The Tongue River sandstone forms cliffs, hills, buttes and bluffs along the river and throughout the basin. From the Decker area downstream to about Birney the river flows through the prairie in a canyon carved from the Tongue River sandstone. The upper part of this canyon is dammed to form the Tongue River Reservoir.

The sandstone hillsides and bluffs along the Tongue and its tributaries often have reddish bands running through them or they are capped with resistant reddish layer. These red layers were formed millions of years ago. Coal seams outcropping in the Tongue River sandstone caught fire, probably from prairie fires that started by lightning. The fires burned from the outcropo back into the coal seams, and the fire finally went out when they burned so deeply into the coal seam that the fire was smothered. These fires burned for a long time and they were extremely hot, and they baked and changed the structure of the sedimentary rocks that lay just over the coal seam until it became a hard "clinker" substance and turned a reddish brick color. These red "clinker" beds are often more resistant to erosion than the silty sandstone, so they appear on the higher parts of bluffs, and buttes on either side of the valleys of the Tongue River basin are often capped by beds of this baked and fused rock that are five to twenty feet thick. Besides the beds of reddish "clinker" larger concretions can be found that appear at first glance to be similar to melted glass or even pieces of volcanic rock. Although of a different appearance than the clinker these odd-looking concretions are also formed by the burning coal beds, with the difference in appearance being due to the difference in content of the material in the overlying bed that was heated to very high temperatures. The reddish "clinker" is crushed and used to surface roads throughout the Tongue River basin.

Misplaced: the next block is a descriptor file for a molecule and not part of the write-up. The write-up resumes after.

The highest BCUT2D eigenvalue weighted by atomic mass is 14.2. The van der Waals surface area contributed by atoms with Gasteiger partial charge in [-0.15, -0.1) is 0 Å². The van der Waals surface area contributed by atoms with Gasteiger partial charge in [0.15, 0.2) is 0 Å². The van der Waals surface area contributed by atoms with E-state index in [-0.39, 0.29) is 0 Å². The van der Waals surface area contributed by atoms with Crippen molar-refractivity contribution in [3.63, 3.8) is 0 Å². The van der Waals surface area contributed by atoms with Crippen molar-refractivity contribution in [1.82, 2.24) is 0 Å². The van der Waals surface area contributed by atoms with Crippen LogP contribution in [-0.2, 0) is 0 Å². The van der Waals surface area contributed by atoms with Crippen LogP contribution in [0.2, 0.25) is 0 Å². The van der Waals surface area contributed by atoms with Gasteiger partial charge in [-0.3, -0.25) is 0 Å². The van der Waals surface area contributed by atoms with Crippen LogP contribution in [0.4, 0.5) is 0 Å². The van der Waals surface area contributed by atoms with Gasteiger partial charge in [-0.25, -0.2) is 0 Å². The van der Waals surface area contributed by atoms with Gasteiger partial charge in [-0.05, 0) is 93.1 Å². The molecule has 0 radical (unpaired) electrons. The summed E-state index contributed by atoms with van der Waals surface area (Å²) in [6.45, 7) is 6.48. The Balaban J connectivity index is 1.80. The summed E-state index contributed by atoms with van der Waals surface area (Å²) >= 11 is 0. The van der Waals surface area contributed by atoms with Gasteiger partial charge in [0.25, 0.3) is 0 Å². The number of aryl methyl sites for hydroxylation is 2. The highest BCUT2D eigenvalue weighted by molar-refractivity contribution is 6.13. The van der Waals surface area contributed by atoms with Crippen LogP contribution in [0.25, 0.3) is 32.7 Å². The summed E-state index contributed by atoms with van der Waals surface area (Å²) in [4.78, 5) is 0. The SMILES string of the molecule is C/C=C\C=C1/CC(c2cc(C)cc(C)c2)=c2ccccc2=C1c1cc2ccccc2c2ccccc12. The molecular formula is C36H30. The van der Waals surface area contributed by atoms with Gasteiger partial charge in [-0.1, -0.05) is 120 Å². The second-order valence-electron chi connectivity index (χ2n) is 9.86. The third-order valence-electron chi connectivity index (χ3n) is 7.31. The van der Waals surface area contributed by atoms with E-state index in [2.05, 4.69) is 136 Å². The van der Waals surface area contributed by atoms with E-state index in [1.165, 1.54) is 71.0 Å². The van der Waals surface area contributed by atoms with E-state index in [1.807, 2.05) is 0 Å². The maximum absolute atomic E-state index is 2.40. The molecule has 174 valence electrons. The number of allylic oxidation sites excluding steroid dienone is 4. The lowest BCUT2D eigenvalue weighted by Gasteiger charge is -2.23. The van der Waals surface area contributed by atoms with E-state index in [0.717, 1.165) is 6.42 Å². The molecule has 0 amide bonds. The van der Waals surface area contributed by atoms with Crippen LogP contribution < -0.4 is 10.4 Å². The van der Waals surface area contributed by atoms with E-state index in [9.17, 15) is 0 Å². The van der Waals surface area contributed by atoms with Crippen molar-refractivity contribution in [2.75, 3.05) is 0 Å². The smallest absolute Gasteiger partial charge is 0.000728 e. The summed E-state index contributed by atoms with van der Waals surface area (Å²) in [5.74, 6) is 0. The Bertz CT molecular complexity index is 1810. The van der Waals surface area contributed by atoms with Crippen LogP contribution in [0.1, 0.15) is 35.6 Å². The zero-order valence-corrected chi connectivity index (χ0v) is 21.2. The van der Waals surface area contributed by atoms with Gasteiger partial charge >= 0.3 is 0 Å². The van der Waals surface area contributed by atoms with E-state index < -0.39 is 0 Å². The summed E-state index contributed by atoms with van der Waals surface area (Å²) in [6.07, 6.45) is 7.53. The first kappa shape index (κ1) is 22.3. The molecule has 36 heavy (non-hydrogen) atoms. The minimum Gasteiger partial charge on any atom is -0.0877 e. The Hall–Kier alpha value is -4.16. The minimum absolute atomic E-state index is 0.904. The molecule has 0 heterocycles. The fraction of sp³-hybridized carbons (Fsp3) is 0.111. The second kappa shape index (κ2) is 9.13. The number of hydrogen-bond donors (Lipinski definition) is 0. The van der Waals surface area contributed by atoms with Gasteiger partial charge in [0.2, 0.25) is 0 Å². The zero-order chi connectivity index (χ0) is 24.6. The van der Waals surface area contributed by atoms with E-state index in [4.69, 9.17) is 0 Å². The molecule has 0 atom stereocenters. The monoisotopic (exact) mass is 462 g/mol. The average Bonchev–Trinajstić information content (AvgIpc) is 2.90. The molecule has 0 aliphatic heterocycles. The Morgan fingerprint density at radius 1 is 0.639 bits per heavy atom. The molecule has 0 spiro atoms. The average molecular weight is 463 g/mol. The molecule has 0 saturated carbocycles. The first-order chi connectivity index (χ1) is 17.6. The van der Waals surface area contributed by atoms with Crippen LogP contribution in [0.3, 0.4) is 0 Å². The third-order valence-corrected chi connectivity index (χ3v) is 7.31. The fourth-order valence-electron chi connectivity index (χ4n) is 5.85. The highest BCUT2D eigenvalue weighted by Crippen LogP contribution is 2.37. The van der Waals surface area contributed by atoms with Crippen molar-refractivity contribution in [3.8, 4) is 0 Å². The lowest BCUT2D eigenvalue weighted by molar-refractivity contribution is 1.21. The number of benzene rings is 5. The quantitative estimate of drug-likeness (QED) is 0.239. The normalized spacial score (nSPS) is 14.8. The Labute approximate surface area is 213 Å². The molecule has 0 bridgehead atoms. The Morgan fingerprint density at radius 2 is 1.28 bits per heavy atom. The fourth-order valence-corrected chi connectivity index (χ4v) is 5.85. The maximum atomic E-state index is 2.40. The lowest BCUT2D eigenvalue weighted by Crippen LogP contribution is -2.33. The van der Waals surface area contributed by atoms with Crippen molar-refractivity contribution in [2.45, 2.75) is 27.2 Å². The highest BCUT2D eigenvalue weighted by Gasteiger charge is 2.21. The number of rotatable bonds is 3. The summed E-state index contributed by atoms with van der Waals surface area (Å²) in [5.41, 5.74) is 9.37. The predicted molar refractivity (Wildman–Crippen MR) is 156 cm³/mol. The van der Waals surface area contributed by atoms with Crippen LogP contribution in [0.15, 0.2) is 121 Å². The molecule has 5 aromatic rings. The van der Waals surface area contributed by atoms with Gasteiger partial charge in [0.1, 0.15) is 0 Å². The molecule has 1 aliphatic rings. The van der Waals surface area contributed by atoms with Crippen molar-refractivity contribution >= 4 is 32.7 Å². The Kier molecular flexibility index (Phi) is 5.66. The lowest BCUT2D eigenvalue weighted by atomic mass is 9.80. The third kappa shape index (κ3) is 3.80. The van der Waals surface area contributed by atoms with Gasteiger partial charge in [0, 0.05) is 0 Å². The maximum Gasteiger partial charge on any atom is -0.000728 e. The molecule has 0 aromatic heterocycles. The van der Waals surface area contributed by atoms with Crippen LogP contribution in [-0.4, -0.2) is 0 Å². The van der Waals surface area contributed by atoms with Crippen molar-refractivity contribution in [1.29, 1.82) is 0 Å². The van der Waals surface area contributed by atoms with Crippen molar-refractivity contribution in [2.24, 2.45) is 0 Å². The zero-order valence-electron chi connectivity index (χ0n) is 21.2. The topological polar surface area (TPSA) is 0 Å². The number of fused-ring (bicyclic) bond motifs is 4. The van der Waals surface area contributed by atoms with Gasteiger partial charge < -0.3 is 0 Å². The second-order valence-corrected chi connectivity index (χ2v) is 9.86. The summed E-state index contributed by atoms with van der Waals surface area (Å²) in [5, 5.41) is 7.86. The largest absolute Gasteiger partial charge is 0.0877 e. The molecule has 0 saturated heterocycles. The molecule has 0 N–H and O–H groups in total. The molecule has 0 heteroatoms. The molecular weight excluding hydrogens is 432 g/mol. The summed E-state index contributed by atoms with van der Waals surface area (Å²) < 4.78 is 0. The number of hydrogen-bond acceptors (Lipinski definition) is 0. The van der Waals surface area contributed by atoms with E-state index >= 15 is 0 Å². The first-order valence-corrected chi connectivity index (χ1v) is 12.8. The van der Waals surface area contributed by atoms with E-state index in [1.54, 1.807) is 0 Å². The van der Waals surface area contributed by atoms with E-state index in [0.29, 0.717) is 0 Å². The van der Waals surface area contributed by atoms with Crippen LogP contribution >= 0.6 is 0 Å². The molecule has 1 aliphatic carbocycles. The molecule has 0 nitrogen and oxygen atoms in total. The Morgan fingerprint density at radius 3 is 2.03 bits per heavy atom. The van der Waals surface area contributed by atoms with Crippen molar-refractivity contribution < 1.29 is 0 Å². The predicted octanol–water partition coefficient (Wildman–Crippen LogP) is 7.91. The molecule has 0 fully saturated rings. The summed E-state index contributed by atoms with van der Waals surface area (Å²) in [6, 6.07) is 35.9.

North of the Yellowstone, dinosaur fossils have been found in Cretaceous era rock formations, but dinosaur fossils have not been found in any members of the Paleozoic Fort Union Formation, including the Tongue River sandstone. However plant fossils are common in the Tongue River sandstone, and many imprints of leaves and fronds have been found and collected by scientists and fossil hunters.


Early history

In about 1450, Crow leader No Intestines received a vision and separated from the ancestral tribe, which remained along the Missouri River as sedentary farmers known as Hidatsa. No Intestines led his band on a long migratory search for sacred tobacco, finally settling in southeastern Montana, where they became known as the Many Lodges or Mountain Crow. By 1490, the Crow were firmly established in a homeland that included the Tongue River valley–in south central/southeastern Montana, and northern Wyoming. To acquire control of this area, the Crow warred against Shoshone bands, and drove them westward, but allied themselves with local Kiowa and Kiowa Apache bands.